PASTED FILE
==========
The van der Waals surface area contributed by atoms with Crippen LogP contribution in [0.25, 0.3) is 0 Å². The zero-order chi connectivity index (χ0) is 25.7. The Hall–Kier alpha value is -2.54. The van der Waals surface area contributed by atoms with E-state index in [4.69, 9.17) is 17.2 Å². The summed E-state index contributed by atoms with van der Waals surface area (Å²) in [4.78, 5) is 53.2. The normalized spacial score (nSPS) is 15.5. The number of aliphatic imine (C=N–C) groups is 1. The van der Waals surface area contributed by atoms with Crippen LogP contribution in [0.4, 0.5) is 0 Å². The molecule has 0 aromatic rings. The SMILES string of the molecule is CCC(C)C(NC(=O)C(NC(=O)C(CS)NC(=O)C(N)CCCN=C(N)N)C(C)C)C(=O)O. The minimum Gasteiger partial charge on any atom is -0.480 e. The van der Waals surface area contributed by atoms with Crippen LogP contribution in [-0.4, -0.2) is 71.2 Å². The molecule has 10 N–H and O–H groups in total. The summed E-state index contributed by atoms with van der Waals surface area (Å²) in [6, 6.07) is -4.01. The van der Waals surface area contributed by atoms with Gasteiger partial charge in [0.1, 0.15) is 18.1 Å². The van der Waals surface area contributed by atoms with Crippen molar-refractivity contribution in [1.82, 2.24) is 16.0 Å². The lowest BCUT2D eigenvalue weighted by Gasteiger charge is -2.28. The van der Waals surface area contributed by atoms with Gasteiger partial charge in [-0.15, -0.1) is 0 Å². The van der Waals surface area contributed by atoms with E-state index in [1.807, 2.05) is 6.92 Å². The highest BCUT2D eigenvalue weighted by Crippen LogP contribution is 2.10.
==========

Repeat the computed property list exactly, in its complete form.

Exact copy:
The van der Waals surface area contributed by atoms with Crippen LogP contribution in [0.25, 0.3) is 0 Å². The zero-order chi connectivity index (χ0) is 25.7. The Hall–Kier alpha value is -2.54. The van der Waals surface area contributed by atoms with E-state index in [4.69, 9.17) is 17.2 Å². The summed E-state index contributed by atoms with van der Waals surface area (Å²) in [4.78, 5) is 53.2. The normalized spacial score (nSPS) is 15.5. The number of aliphatic imine (C=N–C) groups is 1. The van der Waals surface area contributed by atoms with Crippen LogP contribution in [0.4, 0.5) is 0 Å². The molecule has 0 aromatic rings. The SMILES string of the molecule is CCC(C)C(NC(=O)C(NC(=O)C(CS)NC(=O)C(N)CCCN=C(N)N)C(C)C)C(=O)O. The minimum Gasteiger partial charge on any atom is -0.480 e. The van der Waals surface area contributed by atoms with Crippen LogP contribution in [-0.4, -0.2) is 71.2 Å². The molecule has 10 N–H and O–H groups in total. The summed E-state index contributed by atoms with van der Waals surface area (Å²) in [6, 6.07) is -4.01. The van der Waals surface area contributed by atoms with Gasteiger partial charge in [0.1, 0.15) is 18.1 Å². The van der Waals surface area contributed by atoms with Crippen molar-refractivity contribution in [1.82, 2.24) is 16.0 Å². The lowest BCUT2D eigenvalue weighted by Gasteiger charge is -2.28. The van der Waals surface area contributed by atoms with Gasteiger partial charge in [-0.15, -0.1) is 0 Å². The van der Waals surface area contributed by atoms with E-state index in [1.807, 2.05) is 6.92 Å². The highest BCUT2D eigenvalue weighted by Crippen LogP contribution is 2.10.